Albuquerque Journal

ABQ reports 2020 rise in violent crime

However, auto burglaries and overall crime rates are down


In 2020, you were less likely to get your car burglarize­d but more likely to get beaten or shot than in 2019, according to crime statistics released Wednesday by the Albuquerqu­e Police Department.

2020 saw the same 7% decrease in overall crime — driven largely by the same 10% decrease in property crime — as seen in 2019.

But there was also an increase in violent crime last year.

APD Interim Chief Harold Medina said initial speculatio­n that the COVID-19 pandemic would lead to large drops in all categories of crime, particular­ly property crime, were misleading.

“If these individual­s are committing such serious crime as auto theft and burglary I don’t think they’re going to follow the public health order and stay home,” he said, adding that in the end, the virus led to increases in some crimes but had “no impact at all” on others.

This marks the third year APD has compiled crime statistics using the National IncidentBa­sed Reporting System, which allows for a more detailed cataloguin­g of specific crimes within each category.

Between 2019 and 2020, crimes against property saw a 10% decrease, crimes against persons saw a 2% increase and crimes against society saw a 4% increase, largely due to a 61% jump in weapons offenses.

Medina said even though resident surveys and social media give the notion that property crime and auto theft are “on the rise” around Albuquerqu­e, that’s just not the case.

“At times the community doesn’t recognize those decreases ... because the numbers were so high to begin with,” he said.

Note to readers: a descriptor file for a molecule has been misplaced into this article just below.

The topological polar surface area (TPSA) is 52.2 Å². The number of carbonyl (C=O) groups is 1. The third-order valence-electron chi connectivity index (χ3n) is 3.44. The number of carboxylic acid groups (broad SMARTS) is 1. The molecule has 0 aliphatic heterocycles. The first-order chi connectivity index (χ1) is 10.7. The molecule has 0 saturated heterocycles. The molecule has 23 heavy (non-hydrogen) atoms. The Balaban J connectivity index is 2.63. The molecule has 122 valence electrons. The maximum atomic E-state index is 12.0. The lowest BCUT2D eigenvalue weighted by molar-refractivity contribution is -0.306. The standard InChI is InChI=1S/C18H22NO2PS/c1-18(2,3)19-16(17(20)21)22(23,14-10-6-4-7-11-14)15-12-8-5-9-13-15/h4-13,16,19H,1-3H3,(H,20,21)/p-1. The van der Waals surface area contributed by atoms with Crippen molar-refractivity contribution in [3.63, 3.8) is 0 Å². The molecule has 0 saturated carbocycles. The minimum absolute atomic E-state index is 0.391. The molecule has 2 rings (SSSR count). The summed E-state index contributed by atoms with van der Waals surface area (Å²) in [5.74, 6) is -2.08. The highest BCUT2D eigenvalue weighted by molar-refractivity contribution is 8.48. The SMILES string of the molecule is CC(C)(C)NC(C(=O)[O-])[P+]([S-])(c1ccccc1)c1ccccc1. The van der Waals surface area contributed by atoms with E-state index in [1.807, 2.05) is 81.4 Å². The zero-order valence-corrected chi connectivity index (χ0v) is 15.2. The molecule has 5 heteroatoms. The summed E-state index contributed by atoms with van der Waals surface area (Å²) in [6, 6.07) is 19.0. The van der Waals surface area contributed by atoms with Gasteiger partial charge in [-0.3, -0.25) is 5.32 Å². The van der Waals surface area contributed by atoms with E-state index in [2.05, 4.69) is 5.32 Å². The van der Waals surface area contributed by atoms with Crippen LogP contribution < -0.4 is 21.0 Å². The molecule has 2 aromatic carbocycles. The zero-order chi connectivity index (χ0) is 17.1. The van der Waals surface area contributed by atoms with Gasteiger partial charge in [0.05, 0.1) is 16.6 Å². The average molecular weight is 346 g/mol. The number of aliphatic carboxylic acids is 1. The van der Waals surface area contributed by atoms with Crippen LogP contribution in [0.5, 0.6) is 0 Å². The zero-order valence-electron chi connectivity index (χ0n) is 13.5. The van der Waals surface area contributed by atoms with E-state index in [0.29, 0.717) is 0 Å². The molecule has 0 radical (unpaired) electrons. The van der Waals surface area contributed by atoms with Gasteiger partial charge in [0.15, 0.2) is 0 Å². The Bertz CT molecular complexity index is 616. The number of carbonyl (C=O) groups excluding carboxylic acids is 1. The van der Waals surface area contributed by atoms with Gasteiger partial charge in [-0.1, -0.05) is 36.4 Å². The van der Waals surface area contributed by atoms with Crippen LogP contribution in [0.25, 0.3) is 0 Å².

Among property crimes, robbery, larceny and burglary saw the biggest decreases with 17%, 13% and 12%, respective­ly. Auto theft — a sore spot for the city — dropped 8% in 2020.

In 2019, auto theft dropped 17% and the Albuquerqu­e-area went from being classified as the worst in the nation, where it had been since 2016, to second place.

A National Insurance

Crime Bureau study found a more than 9% increase in auto theft nationwide in 2020 but the organizati­on has yet to release an annual report on city rankings.

Medina said property crime may affect the largest portion of the community, but violent crime has the highest impact to individual­s and families.

In the violent crime category, aggravated assaults, like shootings and stabbings, saw a 4% increase — the same as in 2019 — and simple assault saw a 4% rise. Sex offenses, which saw a 7% drop in 2019, recorded a 19% decrease last year.

In 2019, violent crime increased 1% as the city reached its highest homicide total in recent history with 80 killings and Bernalillo County recorded 241 shootings. With a 2% increase in violent crime, 2020 fell just shy of that homicide count but still saw the second-highest with 76 and Bernalillo County saw 292 shootings.

Another concern, according to APD, is the use of firearms as the percentage of homicides committed with a gun jumped from 69% in 2019 to 78% in 2020.

In crimes against society, which covers everything from weapons and drug offenses to animal cruelty and prostituti­on, there was a 61% spike in weapons law violations last year and a 9% drop in drug offenses. In 2019, weapons law violations, which include the illegal use, possession and sale of firearms, recorded a 19% increase and an 11% rise in drug offenses.

Medina said Albuquerqu­e’s crime problem is multi-faceted and not something APD “can solve alone.” It will need the help of community partners to address the root causes of crime like drug abuse.

“We can keep arresting individual­s over and over, but if we’re not correcting the behavior ... it’s a neverendin­g vicious cycle that ultimately the community pays a price for,” he said.

 ??  ?? Interim Chief Harold Medina
Interim Chief Harold Medina
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